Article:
The Babe was also a quite the elder statesman of the game and was almost always pictured with bunches of kids all around him. He also promoted the game overseas as well. Which at the time was a lot harder than it is today. Babe spent his post-baseball years giving talks on the radio, orphanages and hospitals. He also served as a spokesperson for United States War Bonds during World War II. He was acknowledged for his legendary status as a player when he was among the first five inductees into the Baseball Hall of Fame in 1936, along with Ty Cobb, Walter Johnson, Christy Mathewson and Honus Wagner.
While it was nearly impossible to compare these players through all the different eras than can be arguments made all around as to who should be on this list. Mickey Mantle and Roberto Clemente should have maybe been on the list as well as Tris Speaker and many others. The were so many factors that made the comparison almost impractical. It is always imperative to remeber that some of the players didn't play intergrated baseball and todays players have strength and conditioning programs as well. Anyway here you have it, my list of the top tep players in baseball of all time.
Pete Rose should be in the Hall of Fame. One of the best things about America is that we are very forgiving of mistakes made. I didn't mention any of the gambling because it didn't have anything to do with what he did as a player. He is definatly one of the best of all time
I agree with you 100%, Bob, and even if he did gamble on the Reds as a manager there is no evidence he ever gambled as a player. Let him in as a player. Baseball's rules are weird. I say they have the fans vote on the Pete Rose issue and let our voices be heard.
Great job so far, Pete got bushwacked because lapdog Fay Vincent blamed him for Giammatti croaking. I'd say the 4 packs of coffin nails he smoked per day had more to do with it. I think if anything Bud Selig sees Bonds as a way to get Rose in as a pure PR thing, Selig is too gutless to ban Bonds from the HOF and if the stink gets bad enough he lifts the ban on Rose and everyone's attention shifts...that's my Pete Rose on a grassy knoll theory...
You know with so many greats that have played the game in the past it must be impossible to put these in order. DiMaggio could be at the top of some peoples lists. There are arguments for all the above mentioned players.
RJ that has to be the reason. I looked at wayyyyyyyyyy to much information on him and that was not mentioned anywhere. It took 5 days to narrow down to the top ten. I hope you like the rest and thank you for reading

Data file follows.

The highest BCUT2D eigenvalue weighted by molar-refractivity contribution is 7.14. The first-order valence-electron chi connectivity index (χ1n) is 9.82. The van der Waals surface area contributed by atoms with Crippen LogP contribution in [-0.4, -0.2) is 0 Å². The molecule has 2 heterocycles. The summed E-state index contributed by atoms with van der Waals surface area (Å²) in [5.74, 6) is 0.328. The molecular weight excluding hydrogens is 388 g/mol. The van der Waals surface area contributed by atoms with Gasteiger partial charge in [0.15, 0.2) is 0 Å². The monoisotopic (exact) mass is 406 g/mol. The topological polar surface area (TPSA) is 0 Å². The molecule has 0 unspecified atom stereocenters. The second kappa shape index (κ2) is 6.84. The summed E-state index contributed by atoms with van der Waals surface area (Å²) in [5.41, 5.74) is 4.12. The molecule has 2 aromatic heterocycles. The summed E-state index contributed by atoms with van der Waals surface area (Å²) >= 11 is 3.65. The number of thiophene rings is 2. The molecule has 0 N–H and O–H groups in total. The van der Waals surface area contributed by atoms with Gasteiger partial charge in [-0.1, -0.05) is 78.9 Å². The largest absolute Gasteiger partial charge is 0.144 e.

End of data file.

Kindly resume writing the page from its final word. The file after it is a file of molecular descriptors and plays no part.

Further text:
Also I am going to do a list of the top 10 Football players as well. I may want to wait for football season to get closer though because of seasonal interest.
Nice list so far I agree with the rest Rose should be in the Hall. He never actually placed bets himself he had others do it for him. I think Barry uses the excuse he doesn't know what the doctors had been giving him, they may have given him steroids.
bob260505, I'd have thought that Roberto Clemente might be worthy of an inclusion your alltime top 10 players. How come he wasn't ? After all he was one the prototypical 5 tool players, and most certainly had to be up there as one of the best of his generation.
Tophatal - He only got two votes to make the top ten so I left him out. cosidering there have been about 20,000 players in history he would make the top 15 which says ALOT. He was a great player and he may not make this top ten list but even if he is considered it is saying a whole lot. I thought posting the picture of him would get him more votes but Pete Rose took almost all of them.
sportuniverse - Barry made the top 10 and you may agree with his placement.
I will never forget when Pete broke the all-time hits record, I was in awe and wasn't sure if i wanted him to pass a Tiger to do it. But when he did I was very happy for him. And how is the all-time hits leader not in the hall of fame!!!!!! It is tine to forgive and forget and for baseball to get over what they consider the integrity of the game, that was lost when the white sox fixed the 1919 world series or whatever year that was.
First of all I really think this is some outstanding work but you missed on ranking Cobb so low. He could hit for power, evidenced by a game in the 20's when he hit 4 HR's to show he could do it. I'm biased of course cause I think Cobb was the greatest. His peers did also in his induction in the HOF he alone was unanimously elected, while Eddie Collins, Babe Ruth, Connie Mack, Cy Young, Honus Wagner, Grover Cleveland Alexander, Tris Speaker, Napoleon Lajoie, George Sisler, and Walter Johnson. weren't. The dead ball era was not conducive to big swatters indeed the career HR mark was well under 200 prior to Babe Ruth breaking it in the early 20's.